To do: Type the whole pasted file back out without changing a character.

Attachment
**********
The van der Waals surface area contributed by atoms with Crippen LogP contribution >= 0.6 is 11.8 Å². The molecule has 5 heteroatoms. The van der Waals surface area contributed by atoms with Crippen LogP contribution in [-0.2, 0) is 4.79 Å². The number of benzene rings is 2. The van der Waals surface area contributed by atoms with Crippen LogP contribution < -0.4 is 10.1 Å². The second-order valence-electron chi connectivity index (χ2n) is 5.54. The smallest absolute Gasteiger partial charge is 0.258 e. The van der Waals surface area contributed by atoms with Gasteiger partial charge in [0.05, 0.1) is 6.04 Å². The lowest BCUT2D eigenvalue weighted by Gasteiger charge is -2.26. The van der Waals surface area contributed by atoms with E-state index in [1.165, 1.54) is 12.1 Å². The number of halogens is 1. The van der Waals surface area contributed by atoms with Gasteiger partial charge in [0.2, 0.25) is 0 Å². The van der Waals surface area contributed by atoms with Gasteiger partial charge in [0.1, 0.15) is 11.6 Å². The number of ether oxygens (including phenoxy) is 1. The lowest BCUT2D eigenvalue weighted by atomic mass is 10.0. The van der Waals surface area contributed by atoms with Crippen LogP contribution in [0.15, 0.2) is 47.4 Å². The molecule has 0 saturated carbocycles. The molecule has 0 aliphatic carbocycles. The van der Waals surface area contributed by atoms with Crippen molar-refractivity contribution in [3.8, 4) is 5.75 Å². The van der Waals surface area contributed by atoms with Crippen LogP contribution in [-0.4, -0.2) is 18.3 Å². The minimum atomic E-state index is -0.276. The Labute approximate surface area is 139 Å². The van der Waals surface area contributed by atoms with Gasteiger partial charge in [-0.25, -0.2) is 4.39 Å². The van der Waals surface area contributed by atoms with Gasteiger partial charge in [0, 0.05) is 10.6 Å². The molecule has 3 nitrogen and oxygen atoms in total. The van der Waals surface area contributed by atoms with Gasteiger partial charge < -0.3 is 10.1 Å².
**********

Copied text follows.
The van der Waals surface area contributed by atoms with Crippen LogP contribution >= 0.6 is 11.8 Å². The molecule has 5 heteroatoms. The van der Waals surface area contributed by atoms with Crippen LogP contribution in [-0.2, 0) is 4.79 Å². The number of benzene rings is 2. The van der Waals surface area contributed by atoms with Crippen LogP contribution < -0.4 is 10.1 Å². The second-order valence-electron chi connectivity index (χ2n) is 5.54. The smallest absolute Gasteiger partial charge is 0.258 e. The van der Waals surface area contributed by atoms with Gasteiger partial charge in [0.05, 0.1) is 6.04 Å². The lowest BCUT2D eigenvalue weighted by Gasteiger charge is -2.26. The van der Waals surface area contributed by atoms with E-state index in [1.165, 1.54) is 12.1 Å². The number of halogens is 1. The van der Waals surface area contributed by atoms with Gasteiger partial charge in [0.2, 0.25) is 0 Å². The van der Waals surface area contributed by atoms with Gasteiger partial charge in [0.1, 0.15) is 11.6 Å². The number of ether oxygens (including phenoxy) is 1. The lowest BCUT2D eigenvalue weighted by atomic mass is 10.0. The van der Waals surface area contributed by atoms with Crippen LogP contribution in [0.15, 0.2) is 47.4 Å². The molecule has 0 saturated carbocycles. The molecule has 0 aliphatic carbocycles. The van der Waals surface area contributed by atoms with Crippen molar-refractivity contribution in [3.8, 4) is 5.75 Å². The van der Waals surface area contributed by atoms with Crippen LogP contribution in [-0.4, -0.2) is 18.3 Å². The minimum atomic E-state index is -0.276. The Labute approximate surface area is 139 Å². The van der Waals surface area contributed by atoms with Gasteiger partial charge in [-0.25, -0.2) is 4.39 Å². The van der Waals surface area contributed by atoms with Gasteiger partial charge in [0, 0.05) is 10.6 Å². The molecule has 3 nitrogen and oxygen atoms in total. The van der Waals surface area contributed by atoms with Gasteiger partial charge < -0.3 is 10.1 Å².